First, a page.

To: Ethics inbox
From: Widowed nurse Subject: Medical aid in dying
I’m an operating room RN who has worked in a hospital environment for over 25 years. Five years ago, my husband died from pancreatic cancer. The diagnosis was a death sentence. He died 4 months later. Watching him waste away and die was excruciating for him, me, and my family. He would have preferred to be relieved of his suffering and taken advantage of medical aid in dying. Does the American Nurses Association (ANA) support aid in dying?
From: ANA Center for Ethics and Human Rights
Nurses recognize that death is part of the natural continuum of life and respect that end-of-life decision making is multifactorial and deeply personal. ANA recently revised the position statement on medical aid in dying (MAID) to describe the nurse’s compassionate response to a patient’s request for MAID, based on the Code of Ethics for Nurses with Interpretive Statements.
Although MAID is currently legal in only a few states, approximately one in five Americans has legal access to it. The revised position statement frames the hallmarks of end-of-life care, including respect for patient self-determination, nonjudgmental support for patients’ end-of-life preferences and values, and preventing and alleviating suffering. In states where MAID is legal, patient self-determination extends to include a terminally ill patient’s autonomous, voluntary, and informed request to self-administer medication to hasten death.
Nurses must be comfortable supporting patients with end-of-life conversations, assessing the context of a MAID request (for example, concern about treatable depression or coercion), advocating for optimized palliative and hospice care services, and knowing about aid in dying laws and how they affect practice. Nurses should reflect on personal values related to MAID and be aware of how those values inform one’s ability to provide objective information in response to a patient’s request. ANA recognizes that MAID is a controversial topic that encompasses a plurality of views. Respect for patient decisions doesn’t require that nurses agree with or support all patient choices, so the nurse isn’t required to compromise his or her integrity in the provision of such care.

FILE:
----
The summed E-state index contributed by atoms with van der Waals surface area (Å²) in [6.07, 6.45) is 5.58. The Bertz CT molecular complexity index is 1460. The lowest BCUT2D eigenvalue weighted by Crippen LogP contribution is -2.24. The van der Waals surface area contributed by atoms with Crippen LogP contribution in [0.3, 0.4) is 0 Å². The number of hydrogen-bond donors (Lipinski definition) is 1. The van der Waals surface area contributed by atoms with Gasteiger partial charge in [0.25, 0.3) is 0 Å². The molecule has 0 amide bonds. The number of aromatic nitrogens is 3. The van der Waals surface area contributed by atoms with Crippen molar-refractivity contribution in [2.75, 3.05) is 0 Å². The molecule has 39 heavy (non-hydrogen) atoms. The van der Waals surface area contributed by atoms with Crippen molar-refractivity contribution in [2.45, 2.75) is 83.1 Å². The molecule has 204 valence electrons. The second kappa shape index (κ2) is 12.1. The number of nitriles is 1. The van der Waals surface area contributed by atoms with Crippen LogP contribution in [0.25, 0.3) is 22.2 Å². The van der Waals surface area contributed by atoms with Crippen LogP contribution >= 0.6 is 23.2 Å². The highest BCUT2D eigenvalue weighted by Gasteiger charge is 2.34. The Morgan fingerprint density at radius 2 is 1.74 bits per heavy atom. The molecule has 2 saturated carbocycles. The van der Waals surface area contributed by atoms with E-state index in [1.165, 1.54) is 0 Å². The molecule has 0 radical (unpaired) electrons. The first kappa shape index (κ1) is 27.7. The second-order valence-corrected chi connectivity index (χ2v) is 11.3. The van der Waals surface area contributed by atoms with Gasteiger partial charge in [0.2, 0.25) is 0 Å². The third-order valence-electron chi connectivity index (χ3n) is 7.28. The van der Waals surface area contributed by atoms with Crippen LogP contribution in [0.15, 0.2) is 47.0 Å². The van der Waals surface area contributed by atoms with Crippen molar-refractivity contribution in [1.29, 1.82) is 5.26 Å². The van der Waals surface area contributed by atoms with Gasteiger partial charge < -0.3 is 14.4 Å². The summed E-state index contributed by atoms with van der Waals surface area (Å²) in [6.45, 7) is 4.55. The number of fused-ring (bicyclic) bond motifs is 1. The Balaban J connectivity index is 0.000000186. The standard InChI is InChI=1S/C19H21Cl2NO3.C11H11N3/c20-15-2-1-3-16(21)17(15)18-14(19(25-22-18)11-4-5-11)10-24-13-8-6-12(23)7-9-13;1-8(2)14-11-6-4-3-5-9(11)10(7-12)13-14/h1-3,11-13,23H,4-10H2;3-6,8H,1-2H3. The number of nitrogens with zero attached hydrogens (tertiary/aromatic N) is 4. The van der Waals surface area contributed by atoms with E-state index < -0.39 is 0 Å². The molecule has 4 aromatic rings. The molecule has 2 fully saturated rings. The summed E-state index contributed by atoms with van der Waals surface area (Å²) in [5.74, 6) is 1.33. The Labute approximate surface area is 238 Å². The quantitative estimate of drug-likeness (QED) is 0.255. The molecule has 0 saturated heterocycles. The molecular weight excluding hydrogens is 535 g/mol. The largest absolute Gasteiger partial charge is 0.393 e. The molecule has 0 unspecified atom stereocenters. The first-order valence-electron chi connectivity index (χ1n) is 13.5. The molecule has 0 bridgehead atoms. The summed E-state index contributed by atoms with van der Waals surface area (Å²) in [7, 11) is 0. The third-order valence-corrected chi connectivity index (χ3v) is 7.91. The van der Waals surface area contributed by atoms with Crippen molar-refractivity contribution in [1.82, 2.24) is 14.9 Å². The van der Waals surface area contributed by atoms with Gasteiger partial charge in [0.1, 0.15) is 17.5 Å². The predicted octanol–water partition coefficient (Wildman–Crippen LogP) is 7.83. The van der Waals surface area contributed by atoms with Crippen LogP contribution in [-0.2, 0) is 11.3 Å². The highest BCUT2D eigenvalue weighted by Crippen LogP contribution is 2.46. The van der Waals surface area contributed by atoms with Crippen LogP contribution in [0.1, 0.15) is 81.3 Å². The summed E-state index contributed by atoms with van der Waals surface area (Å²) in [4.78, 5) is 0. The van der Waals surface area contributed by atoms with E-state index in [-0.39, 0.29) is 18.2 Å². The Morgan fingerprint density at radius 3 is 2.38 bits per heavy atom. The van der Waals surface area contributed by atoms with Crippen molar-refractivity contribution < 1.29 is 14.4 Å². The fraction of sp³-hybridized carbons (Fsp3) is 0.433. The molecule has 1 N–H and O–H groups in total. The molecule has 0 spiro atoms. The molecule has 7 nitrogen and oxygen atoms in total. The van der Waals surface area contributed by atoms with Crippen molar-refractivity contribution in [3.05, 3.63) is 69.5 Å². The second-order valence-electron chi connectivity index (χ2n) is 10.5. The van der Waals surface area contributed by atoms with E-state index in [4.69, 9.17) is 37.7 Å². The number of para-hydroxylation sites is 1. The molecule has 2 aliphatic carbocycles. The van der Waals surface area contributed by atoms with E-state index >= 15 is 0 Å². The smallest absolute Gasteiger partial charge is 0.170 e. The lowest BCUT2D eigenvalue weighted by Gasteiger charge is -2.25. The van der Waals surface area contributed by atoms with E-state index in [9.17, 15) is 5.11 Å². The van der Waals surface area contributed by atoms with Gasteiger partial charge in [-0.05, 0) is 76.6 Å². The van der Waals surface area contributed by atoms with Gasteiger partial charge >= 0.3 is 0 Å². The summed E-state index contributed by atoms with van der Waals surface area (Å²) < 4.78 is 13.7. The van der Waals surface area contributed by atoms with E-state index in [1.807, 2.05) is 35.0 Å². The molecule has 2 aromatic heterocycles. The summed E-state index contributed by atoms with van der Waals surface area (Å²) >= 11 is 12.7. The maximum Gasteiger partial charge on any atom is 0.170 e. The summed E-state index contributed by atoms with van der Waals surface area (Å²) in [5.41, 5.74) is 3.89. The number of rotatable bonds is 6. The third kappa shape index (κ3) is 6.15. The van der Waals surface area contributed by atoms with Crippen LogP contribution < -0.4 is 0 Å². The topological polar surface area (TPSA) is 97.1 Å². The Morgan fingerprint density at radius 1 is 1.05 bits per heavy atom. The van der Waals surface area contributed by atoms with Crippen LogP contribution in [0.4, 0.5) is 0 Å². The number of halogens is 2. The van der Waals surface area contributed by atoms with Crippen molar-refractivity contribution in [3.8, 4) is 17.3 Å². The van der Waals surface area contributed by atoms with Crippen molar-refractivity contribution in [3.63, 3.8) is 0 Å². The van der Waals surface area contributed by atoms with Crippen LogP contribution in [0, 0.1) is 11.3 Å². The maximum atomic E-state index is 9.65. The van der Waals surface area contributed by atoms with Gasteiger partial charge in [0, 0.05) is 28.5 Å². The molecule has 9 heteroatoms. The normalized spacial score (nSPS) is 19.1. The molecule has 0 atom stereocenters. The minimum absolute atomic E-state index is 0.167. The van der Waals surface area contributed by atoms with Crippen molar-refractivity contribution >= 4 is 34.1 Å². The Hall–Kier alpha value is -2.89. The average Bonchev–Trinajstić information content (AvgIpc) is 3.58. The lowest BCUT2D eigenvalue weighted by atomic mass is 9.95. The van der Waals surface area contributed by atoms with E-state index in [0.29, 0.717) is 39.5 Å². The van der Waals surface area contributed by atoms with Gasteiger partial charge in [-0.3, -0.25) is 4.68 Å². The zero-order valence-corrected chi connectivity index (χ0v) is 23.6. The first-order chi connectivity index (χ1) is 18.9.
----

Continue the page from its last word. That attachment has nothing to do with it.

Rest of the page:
When a particular decision or action is morally objectionable, the nurse is justified in refusing to participate on moral grounds. Conscience-based refusals to participate exclude personal preference, prejudice, bias, convenience, or arbitrariness. Nurses are obliged to provide for patient safety, to avoid patient abandonment, and to withdraw only when assured that nursing care is available to the patient.
The Code is clear that nurses “should provide interventions to relieve pain and other symptoms in the dying patient consistent with palliative care practice standards and may not act with the sole intent to end life.” A nurse’s ethical response to a patient’s inquiry about MAID is not based on the intention to end life. Rather, it is a response to the patient’s quality-of-life, self-assessment, whether based on loss of independence, inability to enjoy meaningful activities, loss of dignity, or unmanaged pain and suffering.
Patients expect nurses to be able to discuss all end-of-life options. An understanding of the ethical issues surrounding MAID is essential to support patients to make informed end-of-life decisions.
— Response by Donna Casey, DNP, MA, RN, NE-BC, FABC, chair of ANA’s Center for Ethics and Human Rights Advisory Board.
American Nurses Association. The nurse’s role when a pa- tient requests medical aid in dying. 2019. nursingworld.org/medical-aid-in-dying